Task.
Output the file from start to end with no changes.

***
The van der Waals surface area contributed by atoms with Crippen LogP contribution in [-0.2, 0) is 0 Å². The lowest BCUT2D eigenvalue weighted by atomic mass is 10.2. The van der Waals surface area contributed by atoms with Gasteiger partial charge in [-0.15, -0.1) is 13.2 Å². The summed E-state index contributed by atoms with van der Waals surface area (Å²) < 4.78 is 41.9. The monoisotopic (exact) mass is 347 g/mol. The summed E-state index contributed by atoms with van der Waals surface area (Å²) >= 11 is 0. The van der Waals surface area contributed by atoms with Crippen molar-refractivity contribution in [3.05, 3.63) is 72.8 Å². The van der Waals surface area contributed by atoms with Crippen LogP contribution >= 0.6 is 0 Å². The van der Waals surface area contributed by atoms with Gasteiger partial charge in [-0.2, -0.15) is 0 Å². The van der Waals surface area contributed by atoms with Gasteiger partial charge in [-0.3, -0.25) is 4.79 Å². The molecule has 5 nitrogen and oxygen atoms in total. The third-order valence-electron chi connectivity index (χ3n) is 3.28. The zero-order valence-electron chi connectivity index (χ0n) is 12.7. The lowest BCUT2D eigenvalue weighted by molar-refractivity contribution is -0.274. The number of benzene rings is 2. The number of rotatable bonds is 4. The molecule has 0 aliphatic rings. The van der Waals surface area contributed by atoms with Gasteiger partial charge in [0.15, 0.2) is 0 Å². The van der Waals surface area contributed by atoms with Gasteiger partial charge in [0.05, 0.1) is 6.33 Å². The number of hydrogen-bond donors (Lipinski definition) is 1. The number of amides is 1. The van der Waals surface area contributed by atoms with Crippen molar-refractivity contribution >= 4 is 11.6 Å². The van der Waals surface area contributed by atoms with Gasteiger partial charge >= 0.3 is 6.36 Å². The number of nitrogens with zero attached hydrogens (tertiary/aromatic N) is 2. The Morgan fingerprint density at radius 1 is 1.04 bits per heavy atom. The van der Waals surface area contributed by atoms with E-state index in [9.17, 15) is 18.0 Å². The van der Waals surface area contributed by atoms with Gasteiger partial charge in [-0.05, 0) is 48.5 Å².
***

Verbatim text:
The van der Waals surface area contributed by atoms with Crippen LogP contribution in [-0.2, 0) is 0 Å². The lowest BCUT2D eigenvalue weighted by atomic mass is 10.2. The van der Waals surface area contributed by atoms with Gasteiger partial charge in [-0.15, -0.1) is 13.2 Å². The summed E-state index contributed by atoms with van der Waals surface area (Å²) < 4.78 is 41.9. The monoisotopic (exact) mass is 347 g/mol. The summed E-state index contributed by atoms with van der Waals surface area (Å²) >= 11 is 0. The van der Waals surface area contributed by atoms with Crippen molar-refractivity contribution in [3.05, 3.63) is 72.8 Å². The van der Waals surface area contributed by atoms with Crippen LogP contribution >= 0.6 is 0 Å². The van der Waals surface area contributed by atoms with Gasteiger partial charge in [-0.2, -0.15) is 0 Å². The van der Waals surface area contributed by atoms with Gasteiger partial charge in [-0.3, -0.25) is 4.79 Å². The molecule has 5 nitrogen and oxygen atoms in total. The third-order valence-electron chi connectivity index (χ3n) is 3.28. The zero-order valence-electron chi connectivity index (χ0n) is 12.7. The lowest BCUT2D eigenvalue weighted by molar-refractivity contribution is -0.274. The number of benzene rings is 2. The number of rotatable bonds is 4. The molecule has 0 aliphatic rings. The van der Waals surface area contributed by atoms with Gasteiger partial charge in [0.15, 0.2) is 0 Å². The van der Waals surface area contributed by atoms with Gasteiger partial charge in [0.05, 0.1) is 6.33 Å². The number of hydrogen-bond donors (Lipinski definition) is 1. The number of amides is 1. The van der Waals surface area contributed by atoms with Crippen molar-refractivity contribution >= 4 is 11.6 Å². The van der Waals surface area contributed by atoms with Gasteiger partial charge >= 0.3 is 6.36 Å². The number of nitrogens with zero attached hydrogens (tertiary/aromatic N) is 2. The Morgan fingerprint density at radius 1 is 1.04 bits per heavy atom. The van der Waals surface area contributed by atoms with E-state index in [9.17, 15) is 18.0 Å². The van der Waals surface area contributed by atoms with Gasteiger partial charge in [-0.05, 0) is 48.5 Å².